apple just released the source to darwin 7.0 (full source to most of the parts of mac os that count) and did it coinciding with the release of the mac.
Funny you would say that. Many Mac users say that the part of MacOS that counts most is the GUI.

Even at this hour... (the Article) (2, Informative)

gsdali (707124) | more than 10 years ago | (#7356323)

News Forge appears to be getting the /. treatment, so here's the article:

An early eval of Apple's Mac OS X 10.3

By: Chris Gulker

Apple's BSD-based Mac OS X 10.3 Panther offers 64-bit processor support and new features wrapped in the latest version of a GUI that has its roots in the NeXT desktop. While Panther sets a new standard for ease of use and interface look and feel, it still lacks features that Linux users have long enjoyed.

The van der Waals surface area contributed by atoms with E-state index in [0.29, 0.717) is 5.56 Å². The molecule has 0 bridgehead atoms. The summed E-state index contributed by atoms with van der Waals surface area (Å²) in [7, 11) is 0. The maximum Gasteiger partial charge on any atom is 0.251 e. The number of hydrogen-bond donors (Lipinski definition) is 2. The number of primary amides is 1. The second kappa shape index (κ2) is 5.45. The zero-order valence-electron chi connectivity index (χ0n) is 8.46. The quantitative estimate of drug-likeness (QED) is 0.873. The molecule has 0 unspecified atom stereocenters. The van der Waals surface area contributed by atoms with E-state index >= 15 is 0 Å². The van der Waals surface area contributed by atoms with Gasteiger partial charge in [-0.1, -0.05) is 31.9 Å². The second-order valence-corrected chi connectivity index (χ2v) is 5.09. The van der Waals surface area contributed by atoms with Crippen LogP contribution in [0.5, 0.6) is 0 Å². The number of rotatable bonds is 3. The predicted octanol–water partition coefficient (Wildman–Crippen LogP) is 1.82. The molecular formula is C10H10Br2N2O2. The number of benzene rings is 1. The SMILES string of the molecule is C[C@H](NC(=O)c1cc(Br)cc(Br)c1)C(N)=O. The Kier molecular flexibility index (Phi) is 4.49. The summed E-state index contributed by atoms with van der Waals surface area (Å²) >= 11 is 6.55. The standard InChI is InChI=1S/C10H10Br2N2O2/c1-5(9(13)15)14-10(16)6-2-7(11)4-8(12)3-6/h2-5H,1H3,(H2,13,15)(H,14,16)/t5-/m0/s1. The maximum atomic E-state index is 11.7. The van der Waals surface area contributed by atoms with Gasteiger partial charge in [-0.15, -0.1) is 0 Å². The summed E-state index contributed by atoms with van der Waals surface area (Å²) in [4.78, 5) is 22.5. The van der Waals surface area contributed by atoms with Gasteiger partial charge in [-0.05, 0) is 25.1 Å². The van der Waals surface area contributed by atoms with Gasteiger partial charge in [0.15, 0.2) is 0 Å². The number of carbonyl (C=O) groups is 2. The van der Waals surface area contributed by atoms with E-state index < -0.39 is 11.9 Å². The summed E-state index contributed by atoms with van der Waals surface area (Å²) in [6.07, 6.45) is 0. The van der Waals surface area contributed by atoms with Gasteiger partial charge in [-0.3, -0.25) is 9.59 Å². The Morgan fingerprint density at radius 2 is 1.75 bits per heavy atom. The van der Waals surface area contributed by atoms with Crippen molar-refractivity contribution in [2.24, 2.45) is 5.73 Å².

Panther, billed as "the evolution of the species" and built on the open source Darwin project's version of BSD 5, really is an evolutionary step -- not a revolutionary new operating system. Panther does offer admirable user-interface consistency and ease-of-use, but its new Finder is bound to draw complaints from died-in-the-wool Mac users,

particularly the large base of users who still cling to Mac OS 9 "Classic."

*NIX users will find this one of the most polished GUIs ever bolted onto a UNIX-like OS and probably won't have issues with the file browser. Mac developers groaned audibly when Steve Jobs presented an OS X Finder based on the NeXT columnar file browser at the ADC conference in 1998, and Mac OS Classic users continue to resist it in favor of traditional Mac windows, icons, and folders. In Panther, columnar view is the default window behavior.